For any sports committee to take a decision, it has to study the ground realities. The technical committee of the BCCI, under the chairmanship of Sourav Ganguly, has taken certain decisions without studying the ground realities.
They are still inflexible regarding matches being played on uncovered pitches. The Board had agreed last season to play all junior matches of BCCI on uncovered pitches, as it helps players in developing skills.
Many former cricketers, including Bishan Singh Bedi, welcomed the move but the technical committee didn’t. They felt it would result in many matches not being played in northern and central parts of India because of heavy dew.
That for six decades matches were played on uncovered pitches was completely forgotten. As Bedi rightly said, “I played my cricket on uncovered pitches and I don’t remember matches getting abandoned because of heavy dew. Playing on uncovered pitches does help.”
In fact, in Mumbai the monsoon league is played even when there is a drizzle. Wet ball, puddles on the run-up and muddy pitches test the technique and temperament of batsmen.
Once in 1979, Sunil Gavaskar rushed to play the Kanga League right after playing the last Test at The Oval. He rarely missed these matches.
One expects the committee to study the past before exercising its authority. In 2003, the BCCI technical committee scrapped the under-22 for the under-25 tournament on an experimental basis.
The rationale given by the Board was that the age limit for employment was 25 for Public Sector institutions and nationalised banks, and by representing the state if they could meet the job criteria, why not have an under-25 tournament.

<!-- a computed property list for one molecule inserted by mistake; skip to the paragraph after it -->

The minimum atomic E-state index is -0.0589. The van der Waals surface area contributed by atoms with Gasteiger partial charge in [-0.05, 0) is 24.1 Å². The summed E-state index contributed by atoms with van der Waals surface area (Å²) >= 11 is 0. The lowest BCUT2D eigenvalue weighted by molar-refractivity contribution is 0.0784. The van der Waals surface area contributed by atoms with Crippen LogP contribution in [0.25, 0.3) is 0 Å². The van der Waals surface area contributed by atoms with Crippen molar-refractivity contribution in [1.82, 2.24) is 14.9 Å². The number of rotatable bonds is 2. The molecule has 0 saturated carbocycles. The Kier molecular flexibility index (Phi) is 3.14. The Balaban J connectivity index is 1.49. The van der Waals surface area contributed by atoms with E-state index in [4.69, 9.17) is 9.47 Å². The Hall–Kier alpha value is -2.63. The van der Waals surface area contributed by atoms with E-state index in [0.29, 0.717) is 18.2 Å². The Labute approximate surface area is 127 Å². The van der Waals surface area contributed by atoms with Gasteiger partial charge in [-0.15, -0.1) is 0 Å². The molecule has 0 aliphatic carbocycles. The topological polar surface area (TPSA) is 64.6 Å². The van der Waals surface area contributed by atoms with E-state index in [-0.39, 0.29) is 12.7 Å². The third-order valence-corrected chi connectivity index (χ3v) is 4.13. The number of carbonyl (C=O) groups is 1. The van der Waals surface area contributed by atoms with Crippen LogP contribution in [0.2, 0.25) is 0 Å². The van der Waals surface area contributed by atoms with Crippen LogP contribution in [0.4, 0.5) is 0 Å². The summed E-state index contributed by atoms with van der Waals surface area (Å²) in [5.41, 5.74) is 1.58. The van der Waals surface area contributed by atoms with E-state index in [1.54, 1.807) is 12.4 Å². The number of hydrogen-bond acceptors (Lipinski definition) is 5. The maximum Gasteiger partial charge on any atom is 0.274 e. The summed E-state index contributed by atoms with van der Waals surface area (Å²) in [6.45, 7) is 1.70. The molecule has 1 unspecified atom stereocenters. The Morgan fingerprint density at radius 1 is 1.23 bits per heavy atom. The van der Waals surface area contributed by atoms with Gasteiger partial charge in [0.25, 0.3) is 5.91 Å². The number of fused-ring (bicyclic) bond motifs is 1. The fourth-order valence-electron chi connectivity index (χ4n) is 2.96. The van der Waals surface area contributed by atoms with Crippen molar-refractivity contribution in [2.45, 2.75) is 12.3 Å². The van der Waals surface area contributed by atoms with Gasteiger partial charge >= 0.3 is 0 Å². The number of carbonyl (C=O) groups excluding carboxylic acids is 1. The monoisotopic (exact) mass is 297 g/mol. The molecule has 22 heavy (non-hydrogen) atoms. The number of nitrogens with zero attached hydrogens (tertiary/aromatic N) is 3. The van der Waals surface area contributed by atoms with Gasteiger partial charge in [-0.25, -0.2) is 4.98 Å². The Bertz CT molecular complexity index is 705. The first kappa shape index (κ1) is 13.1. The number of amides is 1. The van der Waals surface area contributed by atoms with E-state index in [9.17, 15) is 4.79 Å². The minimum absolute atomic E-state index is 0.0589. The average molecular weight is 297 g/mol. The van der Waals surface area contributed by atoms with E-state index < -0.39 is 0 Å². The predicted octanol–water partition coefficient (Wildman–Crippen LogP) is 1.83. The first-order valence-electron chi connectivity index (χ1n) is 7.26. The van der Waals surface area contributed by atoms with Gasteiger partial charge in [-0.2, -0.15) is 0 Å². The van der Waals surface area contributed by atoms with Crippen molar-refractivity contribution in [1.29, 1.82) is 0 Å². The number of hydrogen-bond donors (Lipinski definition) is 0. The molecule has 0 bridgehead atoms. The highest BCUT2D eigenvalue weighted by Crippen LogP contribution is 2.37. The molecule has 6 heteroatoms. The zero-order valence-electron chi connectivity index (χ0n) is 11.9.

However, most associations realised midway through the tournament that if the under-25 match clashed with the Ranji Trophy, majority of those players were required to play the Ranji Trophy.
Despite the fact that only three Ranji players were allowed to play for under-25, all states struggled except the top five. Moreover, for those turning 20, under-22 was an ideal platform as competing with under-25 players would be difficult. This demoralisation could make us lose talented boys.
In 2004, the technical committee realised the mistake and immediately reverted to the under-22 format.
Another decision taken by the committee is to play one-day N.K.P. Salve Challenger Trophy in between the longer version Duleep and Ranji tournaments. All teams practice with a purpose. How does one expect a state coach to plan when one-dayers are pushed to October. Shouldn’t the Salve Trophy be played with other one-day tournaments after the Ranji Trophy?
By playing Duleep Trophy before the Ranji Trophy what motivation will the players have to play Ranji Trophy? The performers of Ranji Trophy play in the Duleep Trophy, but with this decision those who played in the Duleep Trophy in January this year will be getting a second chance on last season’s performance. This seems illogical.
It’s time the technical committee spent more time on technicalities to help teenagers. They are far too engrossed with Ranji formats. Their concern might be well intended, but, one might ask, shouldn’t they have discussed the pros and cons thoroughly before arriving at a decision, rather than taking decisions in a couple of hours which may not help Indian cricket.